Users are evolving their content habits at incredible speed. Marketers and branders face multiple challenges around audience extension and brand integrity in the race to keep up; they are issues that are affecting companies and organisations of all sizes and ability.


But first…

Australia. The year was 1997. I was busy convincing potential clients – who were often heralded as entrepreneurial types – to build their first website.

“Why on earth do I need one of those?” they would say while performing involuntary hand weights with an overstuffed Filofax.

Why on earth? I heard it so often that when one of these entrepreneurial types occasionally bucked the trend and agreed to do it I had to suppress questioning their terrestrial citizenship.

No university textbook prepared anyone for the Internet. Or for the websites it would bring, or for the client anguish caused by 404 screens. The Internet was a Big Kahuna of change.


But even more first…

I failed with something called DOS. MS-DOS. I remember (as I am effectively divorced from how a computer actually works and only compute the way Google and Apple want me to) typing /dir to see a list of folders and wondering if an AUTOEXEC.BAT lived in a TREE file. I remember calling my first hard drive ‘GUANO’.


But even more first than that…

I plugged a Commodore 64 into my grandfather’s 100lb CRT television via a coax socket. I sat with an open manual, peck typing BASIC commands onto a boxy two tone blue screen. I remember the immense joy of typing in the following lines of incredibly complex code.

10 PRINT “Poo.”

20 GOTO 10


There is change, but not everything changes – as readers of my blogs for eBrands will testify.


Other Random Access Memory Lane highlights

PowerPoint and laser pointer pitching classified advertising online as the way of the future while CEO’s of some of the largest recruitment businesses in Australia guffawed about the Internet. “Newspaper classified advertising will never be replaced,” they said.

Junketing on the fumes of Internet media company start-ups. Cruising Sydney harbour while being massaged and straw fed booze before hitting a casino with some free money …to then see the NASDAQ fall off a cliff barely a month later.

Eyebrow-raising at business models being sold on the equivalent of gasoline fumes for billions of dollars. Sold before having a clear view on how to make money but with vague valuations attached to service value and user base monetization. Oh, that is still happening.


What is the point of all this reminiscing?

Change. We’ve changed how we view and consume change. We’ve whipsawed between suspicion of the future to fanatically over-consuming change, to hopefully developing better senses for evaluating it.

Marketing, branding, advertising; all of these disciplines have experienced digital maturation periods. Our jostle for competitive advantage has moved innovation from the evil expense to a necessary buzzword.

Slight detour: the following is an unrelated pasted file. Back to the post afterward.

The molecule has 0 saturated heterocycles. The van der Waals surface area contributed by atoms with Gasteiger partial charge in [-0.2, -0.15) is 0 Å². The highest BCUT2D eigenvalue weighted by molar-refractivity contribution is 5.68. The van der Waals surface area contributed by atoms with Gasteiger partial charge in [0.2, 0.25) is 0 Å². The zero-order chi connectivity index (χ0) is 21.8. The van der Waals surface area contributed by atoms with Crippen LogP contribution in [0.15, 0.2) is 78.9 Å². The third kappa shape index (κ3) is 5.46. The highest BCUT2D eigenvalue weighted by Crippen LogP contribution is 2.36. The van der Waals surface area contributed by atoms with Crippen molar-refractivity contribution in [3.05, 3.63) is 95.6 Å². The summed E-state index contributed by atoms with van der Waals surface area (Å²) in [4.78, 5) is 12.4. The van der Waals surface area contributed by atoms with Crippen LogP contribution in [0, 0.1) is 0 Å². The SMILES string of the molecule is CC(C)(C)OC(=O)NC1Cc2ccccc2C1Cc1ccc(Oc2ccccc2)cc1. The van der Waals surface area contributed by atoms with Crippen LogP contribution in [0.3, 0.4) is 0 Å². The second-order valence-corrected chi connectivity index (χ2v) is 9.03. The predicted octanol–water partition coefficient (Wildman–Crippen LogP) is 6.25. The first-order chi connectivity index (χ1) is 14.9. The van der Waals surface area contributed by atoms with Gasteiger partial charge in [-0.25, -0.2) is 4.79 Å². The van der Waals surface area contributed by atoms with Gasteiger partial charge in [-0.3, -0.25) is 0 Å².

The future challenge. Enhancing brand integrity.

When viral marketing was still viral, it was accepted that brands could live tactical marketing that adopted the “rollout method”. The approach, pioneered by Yahoo, still influences schools of technical development today (such as the “Agile” crowd). The premise is simply innovating, delivering, and fixing issues on the fly. This means forgoing thorough initial testing of digital product/content for the sake of speed to market.

My issue is that successful brands have never been able to do this. Why? It breaks the law. Brands are about trust; they are about revealing a promise and providing the proof. They are not about a vague whiff of hope.

“Chip away at that hope, and it’s ok because we’re cool, and you’re cool and ok that’s cool, and, by the way, your private information is on the Internet but that’s ok because we’re all cool…yeah?”

It often happens, and I’ve not purchased from a particular airline or renewed membership with a particular credit card company, or purchased from individual online stores because of it.


Let’s take…’web site’ or ‘App’ as an example

Briefly, because this blog has too many words in it already.

The App Store is not just a place for new app executions, it is also a graveyard for ten’s of thousands of ideas. Have a search yourself.

Organisations are writing “App or Web Site… or both?“ on whiteboards while not giving their brand enough weight or consideration in the process. Users meanwhile continue to assess these efforts within their own personal context:

  • Do I need another app?
  • Do I have time to learn about an app?
  • Will I remember that I have it?
  • Does my device have the memory for it?
  • Should I just use the website?
  • Is it cool? (ok that’s just me).


This ongoing blog series will publish every few weeks to comment on the challenges of making your brand effective as technical frontiers expand. Speak to Mark MacWhite at eBrands to find out if our digital brand services are right for you.



Why was the first movie ‘Tron’ better than the second movie ‘Tron’?

First Tron was about the impossible. Second Tron was also about the impossible – except that 30 years on, the impossible is not as impossible anymore.

Comments? Thoughts?